December 2nd, 2011
04:05 AM GMT
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London (CNN) – Just like the credit crunch three years ago, the current eurozone crisis will no doubt spawn endless books and provide many an interesting case study for the world’s future economists. Whether the lessons will be learned and future crises avoided depends largely on whether you believe history repeats itself. And that’s another topic that divides opinion as much as the eurozone itself.

Already academics at Oxford University’s Centre for International Studies have identified 10 key failures of Europe’s leaders in how they have handled the issue, even though the saga is far from over.

Associate Fellow Kirsty Hughes says that the errors are largely political, democratic and economic in nature.

Here’s a list of where Hughes says EU leaders got things so wrong:
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November 23rd, 2011
05:59 PM GMT
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(CNN) – Turn on CNN, open the ‘papers, check your emails. If you hadn’t noticed yet, the European economy is pretty close to crumbling around us. Or is it?

Meet the shining stars of the European business world and the big picture is more boom than doom. At least that was the message we got at the European Business Awards in Barcelona.

The Marketplace Europe team headed to Barcelona for the Awards ceremony this week. The event is designed to showcase innovation, drive and resourcefulness from companies of all sizes, nationalities and sectors around Europe.

So far, so predictable. But what made it more than just another date in the November “events season” diary was that we weren’t baffled by power-point presentations or bored with a load of corporate-speak. We were buoyed by the upbeat mood.

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November 23rd, 2011
04:28 PM GMT
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Hong Kong (CNN) – China's mighty industrial machine is stalling. New figures today show something that will be worrying authorities.

First the broad numbers: An index put together by HSBC – with no government input - shows a reading in November of 48. Anything over 50 shows that factories are increasing production, under 50 they are cutting back.

The figure is perhaps not surprising given that China's two big export regions, Europe and the U.S., are in deep trouble. But it's not exports that are drying up, it is local demand. And that could be a problem.

Export orders actually grew in November, while domestic demand shrank as a result of all the moves taken by the Chinese authorities over the last 18 months to cool the overheating property market.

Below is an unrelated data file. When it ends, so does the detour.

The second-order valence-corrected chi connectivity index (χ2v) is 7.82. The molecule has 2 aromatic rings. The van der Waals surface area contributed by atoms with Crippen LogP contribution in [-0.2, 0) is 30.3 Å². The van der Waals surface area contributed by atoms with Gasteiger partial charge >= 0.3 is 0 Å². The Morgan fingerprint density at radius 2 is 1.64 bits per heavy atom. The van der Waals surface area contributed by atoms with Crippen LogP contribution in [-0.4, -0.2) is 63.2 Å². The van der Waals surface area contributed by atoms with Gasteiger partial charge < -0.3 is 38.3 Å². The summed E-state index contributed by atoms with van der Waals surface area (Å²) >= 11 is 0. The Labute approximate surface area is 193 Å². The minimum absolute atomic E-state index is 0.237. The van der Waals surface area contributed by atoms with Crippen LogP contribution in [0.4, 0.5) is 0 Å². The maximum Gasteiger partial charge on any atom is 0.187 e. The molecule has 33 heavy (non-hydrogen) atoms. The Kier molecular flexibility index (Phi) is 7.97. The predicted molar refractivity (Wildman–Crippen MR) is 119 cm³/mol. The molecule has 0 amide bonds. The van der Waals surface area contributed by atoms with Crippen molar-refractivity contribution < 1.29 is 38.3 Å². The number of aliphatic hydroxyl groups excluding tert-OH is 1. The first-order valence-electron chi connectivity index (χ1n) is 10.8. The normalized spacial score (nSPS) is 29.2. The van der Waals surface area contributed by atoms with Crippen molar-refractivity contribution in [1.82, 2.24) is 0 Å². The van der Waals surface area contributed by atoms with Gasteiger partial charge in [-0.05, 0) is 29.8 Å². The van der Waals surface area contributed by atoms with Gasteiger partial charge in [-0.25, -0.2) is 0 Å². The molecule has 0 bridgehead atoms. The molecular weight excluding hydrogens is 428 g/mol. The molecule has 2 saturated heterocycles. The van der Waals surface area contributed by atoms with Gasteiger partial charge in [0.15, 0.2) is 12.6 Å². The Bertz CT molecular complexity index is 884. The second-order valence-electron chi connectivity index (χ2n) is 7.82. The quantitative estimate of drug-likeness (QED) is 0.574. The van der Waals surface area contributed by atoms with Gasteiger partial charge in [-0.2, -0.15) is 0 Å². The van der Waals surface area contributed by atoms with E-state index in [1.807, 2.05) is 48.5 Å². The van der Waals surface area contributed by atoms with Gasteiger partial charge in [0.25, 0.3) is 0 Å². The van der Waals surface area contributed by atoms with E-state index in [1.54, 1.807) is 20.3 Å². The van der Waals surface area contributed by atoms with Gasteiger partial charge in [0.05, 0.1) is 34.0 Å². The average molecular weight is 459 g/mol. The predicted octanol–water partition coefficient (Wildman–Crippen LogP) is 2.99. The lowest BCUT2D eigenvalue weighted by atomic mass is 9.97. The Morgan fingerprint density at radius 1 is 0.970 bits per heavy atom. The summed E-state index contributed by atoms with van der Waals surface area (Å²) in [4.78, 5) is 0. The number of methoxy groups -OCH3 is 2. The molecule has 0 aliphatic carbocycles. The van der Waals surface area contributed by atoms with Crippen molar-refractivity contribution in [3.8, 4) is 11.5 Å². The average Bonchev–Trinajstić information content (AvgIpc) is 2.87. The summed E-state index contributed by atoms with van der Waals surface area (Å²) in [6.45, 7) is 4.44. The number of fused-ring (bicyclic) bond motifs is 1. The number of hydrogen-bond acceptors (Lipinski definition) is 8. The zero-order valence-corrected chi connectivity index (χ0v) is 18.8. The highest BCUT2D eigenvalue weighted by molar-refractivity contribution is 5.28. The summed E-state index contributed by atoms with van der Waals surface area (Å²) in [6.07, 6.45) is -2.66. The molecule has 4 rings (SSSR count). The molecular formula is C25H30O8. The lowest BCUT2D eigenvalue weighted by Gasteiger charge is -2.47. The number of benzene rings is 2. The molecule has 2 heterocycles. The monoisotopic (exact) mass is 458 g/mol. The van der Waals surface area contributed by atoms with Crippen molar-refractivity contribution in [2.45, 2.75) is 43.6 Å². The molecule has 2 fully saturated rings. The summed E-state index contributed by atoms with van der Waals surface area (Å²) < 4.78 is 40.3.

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November 10th, 2011
07:45 PM GMT
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London (CNN) - He's been dubbed 'super Mario' but the man at the helm of the European Central Bank might as well be 'superman' such is the monumental responsibility that rests on his shoulders - a responsibility that doesn’t really fall into his job remit either.

As Italy successfully braved the bond markets this week with a €5 billion sale, traders say the country had much to thank Mario Draghi, its former central bank chief, for.

At 6.08%, the Italian Treasury had to offer a whopping 2.51% more than when it last sold bonds on October 11. Having said that, Italian 10-year bond yields traded lower than their recent euro-era highs. That means Italy is out of the panic zone for now at least.

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November 10th, 2011
03:14 AM GMT
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Editor's note: CNN anchor Nina dos Santos spent four years in Italy as a correspondent and covered Silvio Berlusconi’s re-election in 2008.

(CNN) – As world leaders battled to stave off another recession, Silvio Berlusconi spent much of the summit season eyeing the contours of his female counterparts.

Argentina’s President Cristina Fernandez de Kirchner was the latest to suffer the ignominy of being ogled by the Italian Premier at the G20 in Cannes, while cameras caught Berlusconi leering at Denmark’s Helle Thorning-Schmidt in Brussels.

Berlusconi clearly has a head for figures. Unfortunately he has been focussing on the wrong kind for too long – much to the detriment of his long-suffering electorate.
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November 6th, 2011
04:11 PM GMT
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The party’s over and the guests have finally gone. Now, it’s time to tackle the washing up.